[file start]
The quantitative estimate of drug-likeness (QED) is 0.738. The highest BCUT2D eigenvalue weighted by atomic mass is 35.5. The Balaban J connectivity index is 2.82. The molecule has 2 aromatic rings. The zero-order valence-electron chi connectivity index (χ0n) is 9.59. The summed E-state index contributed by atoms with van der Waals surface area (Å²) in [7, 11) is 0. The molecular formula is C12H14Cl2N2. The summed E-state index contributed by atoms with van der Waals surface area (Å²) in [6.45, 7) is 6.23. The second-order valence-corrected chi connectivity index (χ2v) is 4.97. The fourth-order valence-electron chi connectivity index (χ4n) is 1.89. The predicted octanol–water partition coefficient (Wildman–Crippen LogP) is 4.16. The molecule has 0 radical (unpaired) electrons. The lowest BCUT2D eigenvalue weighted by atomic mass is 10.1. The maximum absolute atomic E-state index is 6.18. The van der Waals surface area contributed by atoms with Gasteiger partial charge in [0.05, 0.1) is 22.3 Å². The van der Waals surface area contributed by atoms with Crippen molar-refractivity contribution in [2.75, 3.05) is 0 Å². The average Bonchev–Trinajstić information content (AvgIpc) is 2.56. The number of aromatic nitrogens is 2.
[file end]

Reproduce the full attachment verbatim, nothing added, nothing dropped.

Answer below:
The quantitative estimate of drug-likeness (QED) is 0.738. The highest BCUT2D eigenvalue weighted by atomic mass is 35.5. The Balaban J connectivity index is 2.82. The molecule has 2 aromatic rings. The zero-order valence-electron chi connectivity index (χ0n) is 9.59. The summed E-state index contributed by atoms with van der Waals surface area (Å²) in [7, 11) is 0. The molecular formula is C12H14Cl2N2. The summed E-state index contributed by atoms with van der Waals surface area (Å²) in [6.45, 7) is 6.23. The second-order valence-corrected chi connectivity index (χ2v) is 4.97. The fourth-order valence-electron chi connectivity index (χ4n) is 1.89. The predicted octanol–water partition coefficient (Wildman–Crippen LogP) is 4.16. The molecule has 0 radical (unpaired) electrons. The lowest BCUT2D eigenvalue weighted by atomic mass is 10.1. The maximum absolute atomic E-state index is 6.18. The van der Waals surface area contributed by atoms with Gasteiger partial charge in [0.05, 0.1) is 22.3 Å². The van der Waals surface area contributed by atoms with Crippen molar-refractivity contribution in [2.75, 3.05) is 0 Å². The average Bonchev–Trinajstić information content (AvgIpc) is 2.56. The number of aromatic nitrogens is 2.